Fact or Fiction: Isotopes - CNSC Online

Fact or Fiction: Isotopes

Fact or Fiction: Isotopes

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Fact or Fiction: Isotopes

Family Ties

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Isotopes are atoms of the same element with different number of neutrons in the nucleus.

Isotopes of the same element have the same number of protons (P) and electrons (E), but different number of neutrons (N). Isotopes of an element may be found in nature or created artificially.

Fact or Fiction: Isotopes

Weigh-off

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Protons, electrons, and neutrons all weigh the same, to within about 1%.

While the proton and the neutron are nearly the same weight, the electron is about 2000 times lighter.

Fact or Fiction: Isotopes

Naturally Artificial

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Radiation from man-made isotopes is different from radiation emitted by naturally occurring isotopes.

The same isotope will emit identical radiation, whether it occurs naturally or is man-made. Many isotopes, however, never occur in nature and are only artificially created.

Fact or Fiction: Isotopes

Wanna Alpha-bet?

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When an atom’s nucleus emits an alpha particle during decay, that atom becomes a different isotope of the same element.

It is now a different element. Isotopes of the same element always have the same number of protons. Since an alpha particle is made up of two protons and two neutrons, the atom – by losing two protons – has become a different element.

Fact or Fiction: Isotopes

The Beta-test

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Beta radiation particles are electrons, so the atom emitting them stays the same element.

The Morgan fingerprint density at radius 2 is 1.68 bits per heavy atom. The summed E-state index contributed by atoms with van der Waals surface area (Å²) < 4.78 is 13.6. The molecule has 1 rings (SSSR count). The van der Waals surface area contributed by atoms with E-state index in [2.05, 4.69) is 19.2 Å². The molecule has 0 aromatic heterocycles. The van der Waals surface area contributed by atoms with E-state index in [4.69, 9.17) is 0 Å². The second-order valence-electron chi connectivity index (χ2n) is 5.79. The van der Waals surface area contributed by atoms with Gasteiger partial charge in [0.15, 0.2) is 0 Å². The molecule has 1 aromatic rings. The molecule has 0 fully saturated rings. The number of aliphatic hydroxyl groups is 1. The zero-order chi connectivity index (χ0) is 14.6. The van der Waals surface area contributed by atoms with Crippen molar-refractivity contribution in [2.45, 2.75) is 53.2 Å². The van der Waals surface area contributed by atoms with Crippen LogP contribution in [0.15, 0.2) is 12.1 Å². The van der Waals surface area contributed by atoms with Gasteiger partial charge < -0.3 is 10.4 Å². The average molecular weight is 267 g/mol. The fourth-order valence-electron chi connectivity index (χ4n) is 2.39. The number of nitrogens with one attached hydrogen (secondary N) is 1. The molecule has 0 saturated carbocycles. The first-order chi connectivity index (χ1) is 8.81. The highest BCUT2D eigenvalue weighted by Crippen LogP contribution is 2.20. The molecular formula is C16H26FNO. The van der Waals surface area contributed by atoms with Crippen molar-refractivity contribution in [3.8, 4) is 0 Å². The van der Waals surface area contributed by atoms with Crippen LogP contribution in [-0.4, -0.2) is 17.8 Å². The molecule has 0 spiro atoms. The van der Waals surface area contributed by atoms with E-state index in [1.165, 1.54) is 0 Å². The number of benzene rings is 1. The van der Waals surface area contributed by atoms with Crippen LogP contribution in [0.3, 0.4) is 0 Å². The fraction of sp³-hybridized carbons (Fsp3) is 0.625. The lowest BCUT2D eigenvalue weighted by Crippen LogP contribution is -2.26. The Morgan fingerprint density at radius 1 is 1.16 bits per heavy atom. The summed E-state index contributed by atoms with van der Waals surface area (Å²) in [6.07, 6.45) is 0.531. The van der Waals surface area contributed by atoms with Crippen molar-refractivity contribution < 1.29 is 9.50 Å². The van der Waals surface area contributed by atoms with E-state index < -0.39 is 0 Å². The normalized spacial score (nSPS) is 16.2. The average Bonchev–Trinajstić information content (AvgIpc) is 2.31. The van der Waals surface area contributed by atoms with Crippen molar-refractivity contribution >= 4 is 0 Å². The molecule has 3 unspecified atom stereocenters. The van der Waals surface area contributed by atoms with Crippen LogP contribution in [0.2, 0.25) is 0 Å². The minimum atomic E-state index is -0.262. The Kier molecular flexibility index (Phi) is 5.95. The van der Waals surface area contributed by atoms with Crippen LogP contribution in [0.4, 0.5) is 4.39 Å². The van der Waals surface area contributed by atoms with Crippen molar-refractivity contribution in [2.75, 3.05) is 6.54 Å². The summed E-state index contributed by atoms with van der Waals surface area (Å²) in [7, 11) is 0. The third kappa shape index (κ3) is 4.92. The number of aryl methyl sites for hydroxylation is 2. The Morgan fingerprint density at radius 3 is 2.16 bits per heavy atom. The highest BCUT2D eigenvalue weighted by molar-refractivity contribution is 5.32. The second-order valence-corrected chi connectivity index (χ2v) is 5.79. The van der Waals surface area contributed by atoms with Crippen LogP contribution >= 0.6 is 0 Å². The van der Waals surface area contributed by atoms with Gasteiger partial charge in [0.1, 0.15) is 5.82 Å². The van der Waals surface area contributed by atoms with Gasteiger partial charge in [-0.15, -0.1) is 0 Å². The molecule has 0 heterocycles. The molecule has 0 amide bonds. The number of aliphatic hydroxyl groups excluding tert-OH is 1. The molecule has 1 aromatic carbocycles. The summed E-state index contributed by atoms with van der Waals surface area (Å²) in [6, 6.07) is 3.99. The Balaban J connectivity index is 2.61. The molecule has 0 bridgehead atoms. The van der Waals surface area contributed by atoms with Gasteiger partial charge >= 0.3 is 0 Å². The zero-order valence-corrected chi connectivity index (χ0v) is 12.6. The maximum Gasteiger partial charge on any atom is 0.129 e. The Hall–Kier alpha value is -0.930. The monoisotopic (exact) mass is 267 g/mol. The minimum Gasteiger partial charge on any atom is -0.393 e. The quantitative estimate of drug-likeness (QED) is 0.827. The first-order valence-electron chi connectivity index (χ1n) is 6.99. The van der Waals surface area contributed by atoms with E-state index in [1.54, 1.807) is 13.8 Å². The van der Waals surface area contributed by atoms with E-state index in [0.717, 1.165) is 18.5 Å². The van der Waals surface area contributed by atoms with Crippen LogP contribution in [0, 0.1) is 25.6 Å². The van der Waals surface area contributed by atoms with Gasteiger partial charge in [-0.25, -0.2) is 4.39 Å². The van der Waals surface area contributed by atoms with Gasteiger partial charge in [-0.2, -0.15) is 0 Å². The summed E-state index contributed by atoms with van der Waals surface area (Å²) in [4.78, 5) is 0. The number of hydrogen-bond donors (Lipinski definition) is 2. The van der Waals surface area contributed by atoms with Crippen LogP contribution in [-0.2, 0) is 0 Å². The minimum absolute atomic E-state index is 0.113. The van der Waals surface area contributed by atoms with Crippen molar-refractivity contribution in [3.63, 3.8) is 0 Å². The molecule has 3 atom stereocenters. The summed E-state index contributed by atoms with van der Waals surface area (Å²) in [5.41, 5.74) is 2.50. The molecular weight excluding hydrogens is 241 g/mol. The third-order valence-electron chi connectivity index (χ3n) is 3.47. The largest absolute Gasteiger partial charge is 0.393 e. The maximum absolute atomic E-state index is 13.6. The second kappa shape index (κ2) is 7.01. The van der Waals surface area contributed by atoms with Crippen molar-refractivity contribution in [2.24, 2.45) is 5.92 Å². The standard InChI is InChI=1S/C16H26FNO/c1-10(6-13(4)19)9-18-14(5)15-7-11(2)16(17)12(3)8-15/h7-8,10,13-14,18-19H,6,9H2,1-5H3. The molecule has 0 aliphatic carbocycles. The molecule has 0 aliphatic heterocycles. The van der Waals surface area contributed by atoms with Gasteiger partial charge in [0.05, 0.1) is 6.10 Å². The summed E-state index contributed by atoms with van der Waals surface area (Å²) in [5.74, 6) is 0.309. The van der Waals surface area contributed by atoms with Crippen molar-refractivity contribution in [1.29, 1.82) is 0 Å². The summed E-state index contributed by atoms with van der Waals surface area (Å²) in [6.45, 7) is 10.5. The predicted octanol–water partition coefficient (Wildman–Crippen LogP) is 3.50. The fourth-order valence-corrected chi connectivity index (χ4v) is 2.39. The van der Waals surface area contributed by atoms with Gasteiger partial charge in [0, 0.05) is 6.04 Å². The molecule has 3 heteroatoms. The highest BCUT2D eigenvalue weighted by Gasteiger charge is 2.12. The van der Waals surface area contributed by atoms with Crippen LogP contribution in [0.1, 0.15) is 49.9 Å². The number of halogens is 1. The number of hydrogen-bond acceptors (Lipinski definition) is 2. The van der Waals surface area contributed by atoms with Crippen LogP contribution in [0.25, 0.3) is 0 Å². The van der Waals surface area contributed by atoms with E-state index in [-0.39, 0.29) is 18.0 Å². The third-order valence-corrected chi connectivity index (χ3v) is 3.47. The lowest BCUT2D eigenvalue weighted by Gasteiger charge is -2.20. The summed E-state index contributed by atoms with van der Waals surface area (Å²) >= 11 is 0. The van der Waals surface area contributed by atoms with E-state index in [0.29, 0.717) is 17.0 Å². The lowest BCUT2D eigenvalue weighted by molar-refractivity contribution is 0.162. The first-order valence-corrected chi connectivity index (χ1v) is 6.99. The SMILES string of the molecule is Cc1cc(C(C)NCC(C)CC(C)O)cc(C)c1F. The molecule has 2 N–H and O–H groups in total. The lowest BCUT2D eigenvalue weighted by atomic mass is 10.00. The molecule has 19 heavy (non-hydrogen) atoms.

Electrons emitted as beta radiation also come from the nucleus. In a way, a neutron in the nucleus splits into a proton and an electron. The electron is spit out but the proton stays behind, which raises the proton count in the nucleus by one and this changes what element the atom is.

Fact or Fiction: Isotopes

Periodic Instability

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Every element on the periodic table has at least one stable, non-radioactive isotope.

All of the heaviest elements, those with an atomic number greater than 83, are radioactive. Uranium and radium are two examples.

Fact or Fiction: Isotopes

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A radioactive isotope’s "half-life" is the time required for half the atoms in the sample to undergo radioactive decay.

After one half-life, only half of the atoms in the sample will still be the same isotope. After two half-lives, one fourth will be left, after three half-lives one eighth the original will remain, and so forth.

Fact or Fiction: Isotopes

Heavy, man

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Given enough time, uranium-238 turns into lead.

Many isotopes undergo a number of transformations rather than decaying in a single step. This series is referred to as a decay chain or decay series and ends in a stable nuclide. In the case of uranium, it becomes lead-206.

Fact or Fiction: Isotopes

Quick-change Artist?

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For the radioactive isotope uranium-238 to become non-radioactive, it must first decay into a different element 4 times.

Uranium decays through a series of 14 transformations called a decay chain. This process takes several billion years to complete. At the end of this decay chain it becomes lead 206 – a stable, non-radioactive element.

Fact or Fiction: Isotopes

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